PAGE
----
The internet has given consumers unprecedented access to free information about nutrition, food, how it’s made, and the companies making it. As a result, consumers have become more aware—and wary—of what they’re eating.
With this new-found knowledge, consumers are demanding that the products they buy live up to ever-changing standards of high quality. Much of this can be attributed to perception, something the organic market, for example, has benefited from for years. Thanks to consumers’ perceptions that organic foods are healthier than non-organic, the organic market is experiencing huge growth from the meat and dairy cases to the produce section. Similarly, consumers are less inclined to purchase food that has been genetically modified, convinced this makes food less healthy. Marketing history is filled with even more examples of trend-driven foods—think fat-free and low-carb.
Trends and perceptions come and go, but when all is said and done there are three things consumers want:
- A product that’s good for them
- Proof of its health benefits
- The ability to easily fit it into their lives
A healthier or better-for-you product
Consumers have enough distractions as it is with all the noise on the internet and in magazines surrounding what’s healthy and what’s not. So, when it comes to what a product has to offer, why make it complicated? Our advice? Keep it simple. Focus on the important things, like how it can help your consumer can reach their health and wellness goals. It doesn’t have to be flashy but it does need to be easy to understand and actionable.
By providing easy-to-digest, fact-based information, brands can show consumers that they are focused on providing them with a healthier alternative. Though trends and consumer perceptions may change, consumers will always want the facts.
A recommendation from someone they trust
Though consumers get their information from a variety of sources, health professionals remain the consumer’s most trusted source nutrition information. According to the 2017 IFIC study, two-thirds of consumers have high trust in their conversation with a health professional as opposed to the approximately only one-quarter who have high trust in a health, food, or nutrition bloggers. Reaching consumers through health professionals is effective because it’s someone the consumer already trusts and has a relationship with.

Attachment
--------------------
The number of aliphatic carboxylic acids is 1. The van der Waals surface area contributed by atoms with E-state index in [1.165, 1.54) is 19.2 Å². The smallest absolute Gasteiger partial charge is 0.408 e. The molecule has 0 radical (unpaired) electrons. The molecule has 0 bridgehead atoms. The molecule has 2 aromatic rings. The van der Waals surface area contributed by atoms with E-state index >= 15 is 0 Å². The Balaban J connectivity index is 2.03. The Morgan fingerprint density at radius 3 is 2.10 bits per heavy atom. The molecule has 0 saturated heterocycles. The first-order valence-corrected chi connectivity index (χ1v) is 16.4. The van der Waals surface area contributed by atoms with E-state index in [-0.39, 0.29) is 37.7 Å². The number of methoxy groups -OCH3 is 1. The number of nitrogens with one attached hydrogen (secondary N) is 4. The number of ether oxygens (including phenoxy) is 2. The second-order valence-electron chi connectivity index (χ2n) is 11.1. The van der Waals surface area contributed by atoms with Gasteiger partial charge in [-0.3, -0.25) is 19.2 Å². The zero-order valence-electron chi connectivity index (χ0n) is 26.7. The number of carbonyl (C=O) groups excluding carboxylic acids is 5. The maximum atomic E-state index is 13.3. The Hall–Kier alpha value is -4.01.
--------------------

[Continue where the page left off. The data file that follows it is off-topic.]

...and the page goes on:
Health professionals don’t fall prey to trends. We recently conducted a survey of health professionals who ranked “natural,” “certified organic,” and “non-GMO” as the least important of 27 attributes. Among those ranked as most important by the professionals, were health benefits like protein, calcium, and fiber content. Clearly, health professionals base their recommendations on facts, not trends.
A product that easily fits into their life
The 2017 IFIC Study also touches on the steps consumers take to be healthier. Nearly 80% of consumers indicated they have made small changes to achieve an overall healthier diet. However, a mere 14% of consumers indicated they followed a specific eating pattern or diet in the past year. Why is this? Consumers want to be healthier, but when it comes to change they like to take small, simple steps toward better health.
Consumers want to build healthy habits, but don’t want to have to completely change their routine, their shopping habits, or the things they cook to do so. Therefore, brands should show consumers their product is a stepping stone toward better health, and how they can incorporate a new product into their lives without disruption. Consumers are much more likely to take action if they don’t have to invest in wholesale changes.
Will consumer perceptions of health and nutrition change in the coming months and years? Probably. Since some change is inevitable, it is in a brand’s best interest to focus on the things that don’t change. Give the consumers a healthy product, a valued recommendation, and a product that easily fits into their life.